It was fabulous.

John traveled remarkably well, although he's changed quite a bit since we came back. More about that in our next post!

To be continued...

Tuesday, June 19, 2007

The Trip to Amsterdam

As many of you know, John made his first trip to Amsterdam. There is much to tell but I'm feeling rather jet-lagged. For the time being you will have to satisfy yourselves with a few pictures from the first few days of the trip. I trust you will find them edifying and come back for more in the future.

Here is John napping with dad at Heathrow Airport.

Mom threatening to send John down the slide at Amsterdam's Sarphati Park.
"I can't even walk mom!"

Chillin' in Sarphati Park. Sometimes unflattering pictures are the most real.

The view from the Mellis' apartment in Amsterdam. A beautiful city.

John and Opa. I think they're watching Nadal beat Federer.

Sunday, May 20, 2007

He done been dunked!

"As many as have been baptized into Christ, have put on Christ..."

"The servant of God John Samuel is baptized in the name of the Father, and of the Son, and of the Holy Spirit!"

"Grant unto me a robe of light,
O You who clothe Yourself with light as with a garment,
O Christ our God, plenteous in mercy!"

Saturday, May 12, 2007

Overstimulating Baby Toys

When I was a wee tot, we had fun toys. Wooden blocks, multi-coloured plastic rings (unfortunately made of polyvinylchoride [PVC] I'm sure), animals and various other simple toys kindled our imaginations with their simplicity and unprescriptiveness (is that a word?). I should also mention that those multi-coloured rings of ascending sizes that sit around a pole are most righteously called a"Rock-a-Stack."Anyhow, my toys were relatively simple; undoubtedly more fancy that what my parents had but relatively simple compared to what exists at present. Toys are now "designed," engineered and geared toward the functional and intellectual "development" of children. They are designed to be "stimulating" and build up certain skills important to the developmental progression of an infant or child into whatever standardized developmental stage comes next. A child cannot simply be but most continually move toward what is next. Yes, that's right, even infant toys are insidiously pedagogical in a strangely overstimulating and attention grabbing way. From the moment of birth the gods of telos conspire to marshall the budding intentionality of our youth.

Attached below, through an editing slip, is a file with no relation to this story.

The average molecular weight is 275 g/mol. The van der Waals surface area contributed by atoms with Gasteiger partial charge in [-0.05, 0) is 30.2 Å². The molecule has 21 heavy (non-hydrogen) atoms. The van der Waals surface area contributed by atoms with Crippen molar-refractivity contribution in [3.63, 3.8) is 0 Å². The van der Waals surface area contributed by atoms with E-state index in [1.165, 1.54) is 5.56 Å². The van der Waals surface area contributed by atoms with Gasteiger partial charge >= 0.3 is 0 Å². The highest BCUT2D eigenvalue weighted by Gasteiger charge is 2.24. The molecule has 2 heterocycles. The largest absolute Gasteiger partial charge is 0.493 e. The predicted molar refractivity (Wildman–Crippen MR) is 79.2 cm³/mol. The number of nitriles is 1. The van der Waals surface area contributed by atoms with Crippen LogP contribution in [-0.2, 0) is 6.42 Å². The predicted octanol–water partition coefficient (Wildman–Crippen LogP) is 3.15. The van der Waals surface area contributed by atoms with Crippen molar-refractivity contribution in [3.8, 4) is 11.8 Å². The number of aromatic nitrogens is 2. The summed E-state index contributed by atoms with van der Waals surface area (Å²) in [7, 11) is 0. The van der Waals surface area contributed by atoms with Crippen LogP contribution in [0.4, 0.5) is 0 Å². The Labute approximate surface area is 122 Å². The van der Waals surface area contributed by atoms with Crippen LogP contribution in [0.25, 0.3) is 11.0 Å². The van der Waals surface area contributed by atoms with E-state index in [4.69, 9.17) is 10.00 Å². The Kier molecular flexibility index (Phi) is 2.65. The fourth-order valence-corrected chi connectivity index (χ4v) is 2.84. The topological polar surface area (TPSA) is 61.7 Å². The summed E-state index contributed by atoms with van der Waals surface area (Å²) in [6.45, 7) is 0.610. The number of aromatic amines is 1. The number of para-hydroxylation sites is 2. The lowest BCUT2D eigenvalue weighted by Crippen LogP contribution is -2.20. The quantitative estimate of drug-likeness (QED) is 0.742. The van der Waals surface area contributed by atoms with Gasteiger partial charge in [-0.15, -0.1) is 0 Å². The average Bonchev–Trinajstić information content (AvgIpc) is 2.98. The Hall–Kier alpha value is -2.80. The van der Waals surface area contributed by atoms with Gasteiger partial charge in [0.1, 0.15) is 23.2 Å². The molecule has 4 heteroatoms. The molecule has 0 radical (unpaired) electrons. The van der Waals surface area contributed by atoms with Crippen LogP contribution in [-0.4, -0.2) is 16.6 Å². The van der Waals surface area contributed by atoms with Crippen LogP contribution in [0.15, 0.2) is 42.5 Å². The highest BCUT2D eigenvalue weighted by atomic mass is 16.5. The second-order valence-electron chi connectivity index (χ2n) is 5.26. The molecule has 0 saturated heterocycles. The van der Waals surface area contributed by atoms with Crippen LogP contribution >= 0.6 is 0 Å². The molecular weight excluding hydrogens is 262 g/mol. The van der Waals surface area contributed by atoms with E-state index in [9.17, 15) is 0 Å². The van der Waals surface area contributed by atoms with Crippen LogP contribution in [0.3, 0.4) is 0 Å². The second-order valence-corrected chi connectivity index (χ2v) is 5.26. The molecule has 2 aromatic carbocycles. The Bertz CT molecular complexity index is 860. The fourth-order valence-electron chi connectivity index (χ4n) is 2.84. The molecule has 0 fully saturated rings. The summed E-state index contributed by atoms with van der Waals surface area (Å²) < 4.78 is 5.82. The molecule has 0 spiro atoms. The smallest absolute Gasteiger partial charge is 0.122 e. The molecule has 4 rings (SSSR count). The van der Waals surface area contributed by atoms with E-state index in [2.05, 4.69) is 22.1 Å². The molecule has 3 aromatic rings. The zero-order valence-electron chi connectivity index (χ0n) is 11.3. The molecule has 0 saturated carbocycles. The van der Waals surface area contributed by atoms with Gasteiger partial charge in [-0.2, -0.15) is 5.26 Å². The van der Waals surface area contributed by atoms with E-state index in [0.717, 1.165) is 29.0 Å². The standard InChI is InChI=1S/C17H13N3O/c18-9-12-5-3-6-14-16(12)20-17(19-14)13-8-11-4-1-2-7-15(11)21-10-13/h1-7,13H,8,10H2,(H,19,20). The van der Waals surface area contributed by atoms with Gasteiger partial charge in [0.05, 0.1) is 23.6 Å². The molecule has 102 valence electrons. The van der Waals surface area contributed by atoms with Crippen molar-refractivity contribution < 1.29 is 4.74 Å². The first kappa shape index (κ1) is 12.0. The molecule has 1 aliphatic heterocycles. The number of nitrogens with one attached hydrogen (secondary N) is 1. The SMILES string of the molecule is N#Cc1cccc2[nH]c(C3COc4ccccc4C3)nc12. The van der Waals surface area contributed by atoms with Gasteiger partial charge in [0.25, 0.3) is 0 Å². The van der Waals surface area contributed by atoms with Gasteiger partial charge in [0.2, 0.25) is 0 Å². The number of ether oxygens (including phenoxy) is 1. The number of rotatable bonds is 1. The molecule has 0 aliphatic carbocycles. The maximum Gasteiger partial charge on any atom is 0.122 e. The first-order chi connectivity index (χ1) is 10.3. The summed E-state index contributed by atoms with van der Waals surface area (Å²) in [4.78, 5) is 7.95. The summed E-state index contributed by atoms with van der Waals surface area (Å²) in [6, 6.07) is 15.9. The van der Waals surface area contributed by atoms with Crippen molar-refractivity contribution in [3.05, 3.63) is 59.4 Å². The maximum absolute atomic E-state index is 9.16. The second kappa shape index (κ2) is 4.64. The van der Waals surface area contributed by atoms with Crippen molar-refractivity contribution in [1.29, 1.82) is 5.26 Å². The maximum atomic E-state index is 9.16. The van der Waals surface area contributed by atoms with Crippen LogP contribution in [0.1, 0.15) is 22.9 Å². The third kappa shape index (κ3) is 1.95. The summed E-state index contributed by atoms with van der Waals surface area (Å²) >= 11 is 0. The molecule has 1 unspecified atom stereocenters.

Let me furnish you with an example of what constitutes a modern "toy."

A dear friend of ours bought a toy for our boy John. She came across a toy of meticulous design known as a "Whoozit." As modern psychology and thousands of years of unspoken and unarticulated experience has shown us, babies are powerfully attracted to a few things: faces, dark and light colour constrasts, intricate patterns, crackly sounds and bright lights or shiny objects. The designers of the Whoozit understand this and have designed a toy in a state of constant developmental explosion. BRIGHT COLOURS! BLACK AND WHITE! FACES! CRACKLY SOUNDS! LITTLE BRIGHTLY COLOURED TABS BABIES LIKE TO PULL! COLD TEETHING RING! ALL AT ONCE!

The first time I held the Whoozit I almost had a seizure but instead felt and acted on an uncontrollable urge to put the toy in my mouth.